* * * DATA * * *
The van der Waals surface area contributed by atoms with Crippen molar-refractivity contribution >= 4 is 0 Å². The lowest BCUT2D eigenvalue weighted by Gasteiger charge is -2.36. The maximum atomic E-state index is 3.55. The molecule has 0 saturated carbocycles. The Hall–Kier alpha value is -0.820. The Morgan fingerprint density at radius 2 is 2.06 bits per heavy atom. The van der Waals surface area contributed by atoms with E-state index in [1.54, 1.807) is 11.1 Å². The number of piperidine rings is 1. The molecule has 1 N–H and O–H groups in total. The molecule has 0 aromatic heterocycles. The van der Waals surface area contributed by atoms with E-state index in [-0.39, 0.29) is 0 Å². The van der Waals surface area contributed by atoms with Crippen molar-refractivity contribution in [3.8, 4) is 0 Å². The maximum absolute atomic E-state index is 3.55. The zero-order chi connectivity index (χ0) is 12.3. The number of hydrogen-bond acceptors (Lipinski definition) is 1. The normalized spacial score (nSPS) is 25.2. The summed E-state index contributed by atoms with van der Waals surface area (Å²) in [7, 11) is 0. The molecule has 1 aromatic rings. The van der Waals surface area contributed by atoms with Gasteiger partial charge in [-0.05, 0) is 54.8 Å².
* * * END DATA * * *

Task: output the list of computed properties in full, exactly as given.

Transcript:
The van der Waals surface area contributed by atoms with Crippen molar-refractivity contribution >= 4 is 0 Å². The lowest BCUT2D eigenvalue weighted by Gasteiger charge is -2.36. The maximum atomic E-state index is 3.55. The molecule has 0 saturated carbocycles. The Hall–Kier alpha value is -0.820. The Morgan fingerprint density at radius 2 is 2.06 bits per heavy atom. The van der Waals surface area contributed by atoms with E-state index in [1.54, 1.807) is 11.1 Å². The number of piperidine rings is 1. The molecule has 1 N–H and O–H groups in total. The molecule has 0 aromatic heterocycles. The van der Waals surface area contributed by atoms with E-state index in [-0.39, 0.29) is 0 Å². The van der Waals surface area contributed by atoms with Crippen molar-refractivity contribution in [3.8, 4) is 0 Å². The maximum absolute atomic E-state index is 3.55. The zero-order chi connectivity index (χ0) is 12.3. The number of hydrogen-bond acceptors (Lipinski definition) is 1. The normalized spacial score (nSPS) is 25.2. The summed E-state index contributed by atoms with van der Waals surface area (Å²) in [7, 11) is 0. The molecule has 1 aromatic rings. The van der Waals surface area contributed by atoms with Gasteiger partial charge in [-0.05, 0) is 54.8 Å².